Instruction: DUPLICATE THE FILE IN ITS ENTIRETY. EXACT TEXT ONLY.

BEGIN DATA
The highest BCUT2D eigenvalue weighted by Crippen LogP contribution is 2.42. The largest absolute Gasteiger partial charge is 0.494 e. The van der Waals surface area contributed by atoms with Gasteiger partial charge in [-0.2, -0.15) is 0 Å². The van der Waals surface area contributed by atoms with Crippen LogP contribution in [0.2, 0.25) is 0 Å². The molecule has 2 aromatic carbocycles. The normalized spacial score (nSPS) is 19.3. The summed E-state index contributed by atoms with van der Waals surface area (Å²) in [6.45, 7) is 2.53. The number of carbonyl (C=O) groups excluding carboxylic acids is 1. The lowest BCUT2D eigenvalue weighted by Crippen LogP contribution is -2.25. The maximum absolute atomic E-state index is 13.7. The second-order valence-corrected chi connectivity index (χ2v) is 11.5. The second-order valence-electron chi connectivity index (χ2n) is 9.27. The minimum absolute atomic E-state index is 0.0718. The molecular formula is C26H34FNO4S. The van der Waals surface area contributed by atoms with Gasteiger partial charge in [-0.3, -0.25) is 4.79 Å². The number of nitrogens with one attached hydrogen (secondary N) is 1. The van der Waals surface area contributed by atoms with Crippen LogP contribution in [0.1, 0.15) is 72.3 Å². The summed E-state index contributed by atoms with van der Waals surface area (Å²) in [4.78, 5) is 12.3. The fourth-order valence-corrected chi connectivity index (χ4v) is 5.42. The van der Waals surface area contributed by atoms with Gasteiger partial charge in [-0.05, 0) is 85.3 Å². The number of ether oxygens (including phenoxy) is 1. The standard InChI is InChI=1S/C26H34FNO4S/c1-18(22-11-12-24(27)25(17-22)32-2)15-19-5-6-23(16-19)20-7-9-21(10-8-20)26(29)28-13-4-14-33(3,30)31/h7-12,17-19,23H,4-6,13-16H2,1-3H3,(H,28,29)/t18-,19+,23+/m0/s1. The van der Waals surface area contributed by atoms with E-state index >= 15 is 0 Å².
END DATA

The highest BCUT2D eigenvalue weighted by Crippen LogP contribution is 2.42. The largest absolute Gasteiger partial charge is 0.494 e. The van der Waals surface area contributed by atoms with Gasteiger partial charge in [-0.2, -0.15) is 0 Å². The van der Waals surface area contributed by atoms with Crippen LogP contribution in [0.2, 0.25) is 0 Å². The molecule has 2 aromatic carbocycles. The normalized spacial score (nSPS) is 19.3. The summed E-state index contributed by atoms with van der Waals surface area (Å²) in [6.45, 7) is 2.53. The number of carbonyl (C=O) groups excluding carboxylic acids is 1. The lowest BCUT2D eigenvalue weighted by Crippen LogP contribution is -2.25. The maximum absolute atomic E-state index is 13.7. The second-order valence-corrected chi connectivity index (χ2v) is 11.5. The second-order valence-electron chi connectivity index (χ2n) is 9.27. The minimum absolute atomic E-state index is 0.0718. The molecular formula is C26H34FNO4S. The van der Waals surface area contributed by atoms with Gasteiger partial charge in [-0.3, -0.25) is 4.79 Å². The number of nitrogens with one attached hydrogen (secondary N) is 1. The van der Waals surface area contributed by atoms with Crippen LogP contribution in [0.1, 0.15) is 72.3 Å². The summed E-state index contributed by atoms with van der Waals surface area (Å²) in [4.78, 5) is 12.3. The fourth-order valence-corrected chi connectivity index (χ4v) is 5.42. The van der Waals surface area contributed by atoms with Gasteiger partial charge in [-0.05, 0) is 85.3 Å². The number of ether oxygens (including phenoxy) is 1. The standard InChI is InChI=1S/C26H34FNO4S/c1-18(22-11-12-24(27)25(17-22)32-2)15-19-5-6-23(16-19)20-7-9-21(10-8-20)26(29)28-13-4-14-33(3,30)31/h7-12,17-19,23H,4-6,13-16H2,1-3H3,(H,28,29)/t18-,19+,23+/m0/s1. The van der Waals surface area contributed by atoms with E-state index >= 15 is 0 Å².